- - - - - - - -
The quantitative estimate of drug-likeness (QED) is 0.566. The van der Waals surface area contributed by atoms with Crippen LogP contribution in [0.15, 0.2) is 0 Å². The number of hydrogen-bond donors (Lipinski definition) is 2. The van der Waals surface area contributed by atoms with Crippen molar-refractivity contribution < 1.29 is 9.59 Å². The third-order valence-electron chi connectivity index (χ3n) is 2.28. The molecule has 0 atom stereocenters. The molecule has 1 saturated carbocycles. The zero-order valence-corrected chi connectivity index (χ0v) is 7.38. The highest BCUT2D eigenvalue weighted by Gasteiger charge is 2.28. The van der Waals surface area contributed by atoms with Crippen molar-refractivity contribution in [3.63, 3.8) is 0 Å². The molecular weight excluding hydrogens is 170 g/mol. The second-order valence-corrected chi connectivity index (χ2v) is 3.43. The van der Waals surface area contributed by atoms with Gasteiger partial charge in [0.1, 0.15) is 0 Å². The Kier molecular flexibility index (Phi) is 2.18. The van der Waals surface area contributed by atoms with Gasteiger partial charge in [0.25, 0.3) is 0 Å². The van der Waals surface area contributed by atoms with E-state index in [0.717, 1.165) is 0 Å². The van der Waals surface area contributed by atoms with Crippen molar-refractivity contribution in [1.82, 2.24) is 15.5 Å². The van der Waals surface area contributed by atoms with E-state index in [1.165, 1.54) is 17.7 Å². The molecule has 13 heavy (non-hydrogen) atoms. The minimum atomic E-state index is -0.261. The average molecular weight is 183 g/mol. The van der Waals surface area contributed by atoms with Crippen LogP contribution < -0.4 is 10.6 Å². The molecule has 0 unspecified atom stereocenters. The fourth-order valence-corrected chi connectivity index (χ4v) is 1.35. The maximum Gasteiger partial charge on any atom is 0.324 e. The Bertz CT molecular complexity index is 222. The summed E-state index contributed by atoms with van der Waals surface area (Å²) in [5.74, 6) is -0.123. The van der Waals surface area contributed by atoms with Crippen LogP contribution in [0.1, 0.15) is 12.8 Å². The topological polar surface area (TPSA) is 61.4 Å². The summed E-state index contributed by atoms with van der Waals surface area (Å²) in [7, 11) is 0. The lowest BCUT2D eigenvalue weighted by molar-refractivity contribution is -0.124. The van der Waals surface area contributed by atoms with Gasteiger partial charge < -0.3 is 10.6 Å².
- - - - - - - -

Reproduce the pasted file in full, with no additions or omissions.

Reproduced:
The quantitative estimate of drug-likeness (QED) is 0.566. The van der Waals surface area contributed by atoms with Crippen LogP contribution in [0.15, 0.2) is 0 Å². The number of hydrogen-bond donors (Lipinski definition) is 2. The van der Waals surface area contributed by atoms with Crippen molar-refractivity contribution < 1.29 is 9.59 Å². The third-order valence-electron chi connectivity index (χ3n) is 2.28. The molecule has 0 atom stereocenters. The molecule has 1 saturated carbocycles. The zero-order valence-corrected chi connectivity index (χ0v) is 7.38. The highest BCUT2D eigenvalue weighted by Gasteiger charge is 2.28. The van der Waals surface area contributed by atoms with Crippen molar-refractivity contribution in [3.63, 3.8) is 0 Å². The molecular weight excluding hydrogens is 170 g/mol. The second-order valence-corrected chi connectivity index (χ2v) is 3.43. The van der Waals surface area contributed by atoms with Gasteiger partial charge in [0.1, 0.15) is 0 Å². The Kier molecular flexibility index (Phi) is 2.18. The van der Waals surface area contributed by atoms with Gasteiger partial charge in [0.25, 0.3) is 0 Å². The van der Waals surface area contributed by atoms with E-state index in [0.717, 1.165) is 0 Å². The van der Waals surface area contributed by atoms with Crippen molar-refractivity contribution in [1.82, 2.24) is 15.5 Å². The van der Waals surface area contributed by atoms with E-state index in [1.165, 1.54) is 17.7 Å². The molecule has 13 heavy (non-hydrogen) atoms. The minimum atomic E-state index is -0.261. The average molecular weight is 183 g/mol. The van der Waals surface area contributed by atoms with Crippen LogP contribution < -0.4 is 10.6 Å². The molecule has 0 unspecified atom stereocenters. The fourth-order valence-corrected chi connectivity index (χ4v) is 1.35. The maximum Gasteiger partial charge on any atom is 0.324 e. The Bertz CT molecular complexity index is 222. The summed E-state index contributed by atoms with van der Waals surface area (Å²) in [5.74, 6) is -0.123. The van der Waals surface area contributed by atoms with Crippen LogP contribution in [0.1, 0.15) is 12.8 Å². The topological polar surface area (TPSA) is 61.4 Å². The summed E-state index contributed by atoms with van der Waals surface area (Å²) in [7, 11) is 0. The lowest BCUT2D eigenvalue weighted by molar-refractivity contribution is -0.124. The van der Waals surface area contributed by atoms with Gasteiger partial charge < -0.3 is 10.6 Å².